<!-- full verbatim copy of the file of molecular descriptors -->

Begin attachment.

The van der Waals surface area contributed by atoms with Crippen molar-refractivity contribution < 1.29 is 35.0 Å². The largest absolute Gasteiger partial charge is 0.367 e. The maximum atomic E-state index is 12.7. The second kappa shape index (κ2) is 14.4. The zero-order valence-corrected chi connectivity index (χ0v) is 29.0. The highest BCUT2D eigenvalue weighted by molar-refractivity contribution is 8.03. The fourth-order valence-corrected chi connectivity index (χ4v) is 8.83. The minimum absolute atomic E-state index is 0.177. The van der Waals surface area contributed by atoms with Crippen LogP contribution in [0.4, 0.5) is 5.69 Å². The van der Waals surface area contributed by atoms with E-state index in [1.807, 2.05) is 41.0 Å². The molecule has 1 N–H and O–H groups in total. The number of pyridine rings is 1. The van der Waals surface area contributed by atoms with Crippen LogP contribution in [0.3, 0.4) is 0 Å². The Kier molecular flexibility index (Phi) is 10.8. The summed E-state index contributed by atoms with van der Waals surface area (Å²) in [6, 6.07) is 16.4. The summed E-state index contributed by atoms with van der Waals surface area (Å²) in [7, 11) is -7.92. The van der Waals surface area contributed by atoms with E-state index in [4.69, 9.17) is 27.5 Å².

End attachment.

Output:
The van der Waals surface area contributed by atoms with Crippen molar-refractivity contribution < 1.29 is 35.0 Å². The largest absolute Gasteiger partial charge is 0.367 e. The maximum atomic E-state index is 12.7. The second kappa shape index (κ2) is 14.4. The zero-order valence-corrected chi connectivity index (χ0v) is 29.0. The highest BCUT2D eigenvalue weighted by molar-refractivity contribution is 8.03. The fourth-order valence-corrected chi connectivity index (χ4v) is 8.83. The minimum absolute atomic E-state index is 0.177. The van der Waals surface area contributed by atoms with Crippen LogP contribution in [0.4, 0.5) is 5.69 Å². The van der Waals surface area contributed by atoms with E-state index in [1.807, 2.05) is 41.0 Å². The molecule has 1 N–H and O–H groups in total. The number of pyridine rings is 1. The van der Waals surface area contributed by atoms with Crippen LogP contribution in [0.3, 0.4) is 0 Å². The Kier molecular flexibility index (Phi) is 10.8. The summed E-state index contributed by atoms with van der Waals surface area (Å²) in [6, 6.07) is 16.4. The summed E-state index contributed by atoms with van der Waals surface area (Å²) in [7, 11) is -7.92. The van der Waals surface area contributed by atoms with E-state index in [4.69, 9.17) is 27.5 Å².